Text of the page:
Nitrofurantoin MR 100mg (Macrobid) antibiotic for recurring cystitis treatment. Available to buy online from Dr Fox.Start order
|Nitrofurantoin MR 100mg||6 capsules (1 course - in stock)||£10.90|
Dr Fox supplies medicine on prescription and charges a small prescription fee based on the order value of each prescription.
Prescriptions are issued by our doctors online and sent electronically to our pharmacy.
|Order value||Prescription fee|
|up to £10||£1.00|
|up to £20||£2.00|
|up to £40||£3.00|
If you have your own private paper prescription please post to our pharmacy (details).
Dr Fox prices are 25%–50% lower than other UK online clinics.
|Items||Dr Fox||UK Meds||Superdrug||Oxford Online Pharmacy||Lloyds|
|Nitrofurantoin 100mg x 6||£10.90||£18.99||£25.00||£24.99||£23.99|
UK delivery only: £2.90 per consultation via Royal Mail 24 Signed For (1-3 working days with tracking).
Parcel forwarding services are not permitted. Use only UK home or work delivery address.
Returns and refunds - unwanted items can be returned within 14 working days for a full refund.
- Nitrofurantoin is a prescription-only antibiotic capsule used to treat cystitis in women, and other infections.
- Take 100mg twice daily for 3 days with 12 hours between doses.
- Order in advance as a standby treatment for repeated episodes.
- Read the patient leaflet for a full list of side effects, cautions, and interactions with other drugs.
Choosing the right antibiotic for cystitis
The information below is about nitrofurantoin capsules. There is a separate page about trimethoprim tablets, the alternative antibiotic available from Dr Fox for cystitis in women. General information about cystitis and standby treatment, and selecting the right antibiotic, can be found at the cystitis medical information page. Please also read the manufacturer's patient information leaflet supplied with nitrofurantoin capsules.
Nitrofurantoin is an antibiotic commonly used to treat uncomplicated cystitis in women. In the past few years nitrofurantoin has generally replaced trimethoprim as the first line treatment for cystitis. More of the bacteria which cause cystitis are becoming resistant to trimethoprim and currently (2021) nitrofurantoin is usually a more effective antibiotic. Approximately 30% of infections are resistant to trimethoprim compared with 3% resistance to nitrofurantoin. Trimethoprim is still widely prescribed for cystitis and many women find it works for them and prefer it. Similarly many women now prefer nitrofurantoin. Choosing between the two is discussed in the cystitis medical information which forms part of the online consultation for cystitis.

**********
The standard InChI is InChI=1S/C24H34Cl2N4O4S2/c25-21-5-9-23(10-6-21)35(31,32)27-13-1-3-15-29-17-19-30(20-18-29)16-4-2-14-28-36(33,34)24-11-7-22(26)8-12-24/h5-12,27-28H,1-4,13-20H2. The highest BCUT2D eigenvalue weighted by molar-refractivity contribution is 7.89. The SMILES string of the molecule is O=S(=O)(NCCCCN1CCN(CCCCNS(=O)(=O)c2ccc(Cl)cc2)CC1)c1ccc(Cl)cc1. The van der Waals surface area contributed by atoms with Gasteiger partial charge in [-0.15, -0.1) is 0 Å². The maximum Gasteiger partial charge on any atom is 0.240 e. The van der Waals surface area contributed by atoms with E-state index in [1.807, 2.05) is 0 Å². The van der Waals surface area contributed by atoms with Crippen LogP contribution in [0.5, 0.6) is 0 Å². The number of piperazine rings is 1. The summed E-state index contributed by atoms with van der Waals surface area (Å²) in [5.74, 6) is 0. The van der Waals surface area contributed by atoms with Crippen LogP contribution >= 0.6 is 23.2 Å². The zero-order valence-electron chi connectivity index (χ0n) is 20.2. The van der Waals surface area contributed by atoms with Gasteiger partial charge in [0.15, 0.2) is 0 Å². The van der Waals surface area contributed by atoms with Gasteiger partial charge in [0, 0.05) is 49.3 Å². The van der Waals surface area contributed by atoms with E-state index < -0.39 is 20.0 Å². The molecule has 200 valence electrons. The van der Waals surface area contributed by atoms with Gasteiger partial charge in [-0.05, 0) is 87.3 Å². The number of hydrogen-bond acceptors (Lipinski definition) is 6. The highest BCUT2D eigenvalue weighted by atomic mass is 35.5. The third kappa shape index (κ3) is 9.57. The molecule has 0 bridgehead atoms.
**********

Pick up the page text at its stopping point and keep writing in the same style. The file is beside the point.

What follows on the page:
For further information see NHS - nitrofurantoin.
For simple uncomplicated cystitis: take nitrofurantoin 100mg capsule twice daily for 3 days (12 hours between doses) with food or a milky drink. Please note that the manufacturer's patient information leaflet states 7 days - a standard course of cystitis treatment has now been reduced to 3 days. Improvement is usually seen within 24 hours and symptoms are usually completely resolved after 3 days. If symptoms are not improving, or are worsening, consult a doctor.
Please note that while taking nitrofurantoin, urine will usually become dark yellow or brown. This is a normal effect and you should not stop the treatment.
Dr Fox supplies nitrofurantoin 100mg capsules from a range of different pharmaceutical companies, but always UK licensed medicines. Please note you may receive a plain box with 6 capsules if a larger pack must be split (e.g. the brand Macrobid is supplied by manufacturers in packs of 14 capsules).
Cautions and contraindications
Nitrofurantoin is not suitable for everyone. Patients with some medical conditions or who are taking interacting medicines cannot take it. Checks for suitability are carried out in the online consultation which is part of the ordering process.
DO NOT take nitrofurantoin capsules if the following apply:
- You are allergic to nitrofurantoin.
- Your kidneys do not work very well, if in doubt check first with your doctor.
- You are pregnant and about to deliver your baby.
- You have porphyria G6PD (glucose-6-phosphate dehydrogenase) deficiency.
- You are breastfeeding and your baby has G6PD deficiency.
Discuss with your regular doctor before taking nitrofurantoin, if you are suffering from any chronic illness including:
- Lung disease, including asthma.
- Liver disease.
- Ongoing anaemia.
- Persistent low vitamin B, or folate.
In some instances, a short 3 day course to treat cystitis may be prescribed, or an alternative antibiotic may be preferred.
Nitrofurantoin may affect or be affected by some other medications. Nitrofurantoin should not usually be taken at the same time as:
- Antacid indigestion remedies.
- Probenecid and sulfinpyrazone (rarely used long-term gout treatments).